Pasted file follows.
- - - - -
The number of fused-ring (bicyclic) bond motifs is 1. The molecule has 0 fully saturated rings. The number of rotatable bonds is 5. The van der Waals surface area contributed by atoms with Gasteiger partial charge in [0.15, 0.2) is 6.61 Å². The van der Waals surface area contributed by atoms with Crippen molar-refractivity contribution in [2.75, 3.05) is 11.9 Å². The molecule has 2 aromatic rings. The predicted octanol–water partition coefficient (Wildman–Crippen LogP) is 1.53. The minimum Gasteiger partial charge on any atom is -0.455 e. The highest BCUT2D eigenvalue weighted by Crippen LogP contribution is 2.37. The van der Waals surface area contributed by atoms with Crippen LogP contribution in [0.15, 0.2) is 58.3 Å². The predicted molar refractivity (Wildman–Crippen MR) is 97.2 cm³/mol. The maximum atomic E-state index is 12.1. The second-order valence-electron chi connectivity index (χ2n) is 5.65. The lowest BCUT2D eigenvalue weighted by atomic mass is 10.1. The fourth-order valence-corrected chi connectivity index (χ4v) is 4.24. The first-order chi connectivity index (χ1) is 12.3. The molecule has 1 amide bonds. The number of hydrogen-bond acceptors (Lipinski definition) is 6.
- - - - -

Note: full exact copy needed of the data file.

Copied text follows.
The number of fused-ring (bicyclic) bond motifs is 1. The molecule has 0 fully saturated rings. The number of rotatable bonds is 5. The van der Waals surface area contributed by atoms with Gasteiger partial charge in [0.15, 0.2) is 6.61 Å². The van der Waals surface area contributed by atoms with Crippen molar-refractivity contribution in [2.75, 3.05) is 11.9 Å². The molecule has 2 aromatic rings. The predicted octanol–water partition coefficient (Wildman–Crippen LogP) is 1.53. The minimum Gasteiger partial charge on any atom is -0.455 e. The highest BCUT2D eigenvalue weighted by Crippen LogP contribution is 2.37. The van der Waals surface area contributed by atoms with Crippen LogP contribution in [0.15, 0.2) is 58.3 Å². The predicted molar refractivity (Wildman–Crippen MR) is 97.2 cm³/mol. The maximum atomic E-state index is 12.1. The second-order valence-electron chi connectivity index (χ2n) is 5.65. The lowest BCUT2D eigenvalue weighted by atomic mass is 10.1. The fourth-order valence-corrected chi connectivity index (χ4v) is 4.24. The first-order chi connectivity index (χ1) is 12.3. The molecule has 1 amide bonds. The number of hydrogen-bond acceptors (Lipinski definition) is 6.